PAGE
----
If you frequently have problems see a doctor - you may have a chronic infection of some sort, or unusually small eustachian tubes, or something else going on. There are medications for many of these conditions and if you aren't a pilot I'd encourage you to use them.

If you always have problems see an ear-nose-throat guy and be very explicit about the problem, the pain level, and your need to fly. In some extreme cases, steroids to reduce inflammation or even surgery may be indicated, but the less extreme methods will be tried first.

If your eardrums rupture
See a doctor. It's an indication Something Is Wrong. It may be a temporary thing requiring no intervention, just time, but if it's not you'll want to take care of it so you don't wind up with chronic problems. I work with a gal who let things go a bit too long - now, she just about screams riding an elevator up and down more than about 5 floors. And she lives and works in downtown Chicago, where we have buildings up to 110 stories tall. This is not pretty.

chorpler
03-30-2004, 06:51 PM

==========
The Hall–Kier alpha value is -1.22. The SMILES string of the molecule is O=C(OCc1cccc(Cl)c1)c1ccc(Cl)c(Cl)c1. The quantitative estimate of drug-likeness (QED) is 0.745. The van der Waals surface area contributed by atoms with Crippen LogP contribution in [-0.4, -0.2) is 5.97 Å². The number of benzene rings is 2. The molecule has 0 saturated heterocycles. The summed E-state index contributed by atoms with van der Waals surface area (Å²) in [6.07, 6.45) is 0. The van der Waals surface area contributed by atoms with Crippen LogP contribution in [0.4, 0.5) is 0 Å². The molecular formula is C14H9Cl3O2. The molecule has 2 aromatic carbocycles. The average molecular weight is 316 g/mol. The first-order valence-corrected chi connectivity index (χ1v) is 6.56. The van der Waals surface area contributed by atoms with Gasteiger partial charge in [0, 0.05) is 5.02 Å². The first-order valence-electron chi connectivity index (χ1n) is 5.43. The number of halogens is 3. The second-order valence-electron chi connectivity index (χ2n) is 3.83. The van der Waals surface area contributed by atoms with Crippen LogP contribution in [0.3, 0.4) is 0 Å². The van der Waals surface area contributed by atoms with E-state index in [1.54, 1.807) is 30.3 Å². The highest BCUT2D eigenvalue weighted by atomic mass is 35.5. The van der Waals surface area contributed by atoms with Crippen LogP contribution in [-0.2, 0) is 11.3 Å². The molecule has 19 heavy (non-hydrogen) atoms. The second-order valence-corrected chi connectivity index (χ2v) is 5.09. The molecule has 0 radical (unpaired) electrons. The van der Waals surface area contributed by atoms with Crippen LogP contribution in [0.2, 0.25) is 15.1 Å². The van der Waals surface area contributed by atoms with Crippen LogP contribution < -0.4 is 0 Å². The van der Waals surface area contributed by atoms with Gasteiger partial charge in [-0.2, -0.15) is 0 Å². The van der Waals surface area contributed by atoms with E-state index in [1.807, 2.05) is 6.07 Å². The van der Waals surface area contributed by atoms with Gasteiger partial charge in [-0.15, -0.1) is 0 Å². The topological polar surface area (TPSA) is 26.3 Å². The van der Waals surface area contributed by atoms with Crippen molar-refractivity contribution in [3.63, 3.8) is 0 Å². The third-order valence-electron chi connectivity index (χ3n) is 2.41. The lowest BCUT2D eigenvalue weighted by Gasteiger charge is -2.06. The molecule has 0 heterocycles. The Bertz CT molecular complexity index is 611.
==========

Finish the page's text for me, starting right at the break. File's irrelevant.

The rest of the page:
Yes, but your eardrum actual heals very quickly initially. You don't end up with nice little holes in your eardrums that let the air in and out.

But if you DID have holes in your eardrums, would it be okay?

I remember seeing posters at the office of the pediatrician my children go to, big "THE INSIDE STORY OF EAR INFECTIONS" posters, and on the posters they show pictures of the tubes that are sometimes installed in the eardrums of children with ear infections, to let the pus drain out from the inner ear.

So, if one of those was installed in your eardrum, could you ride an airplane without a problem? What about scuba diving, or other activities where pressure equalization maneuvers are normally required to avoid massive ear troubles?

cathee
03-30-2004, 09:46 PM
If your eardrums rupture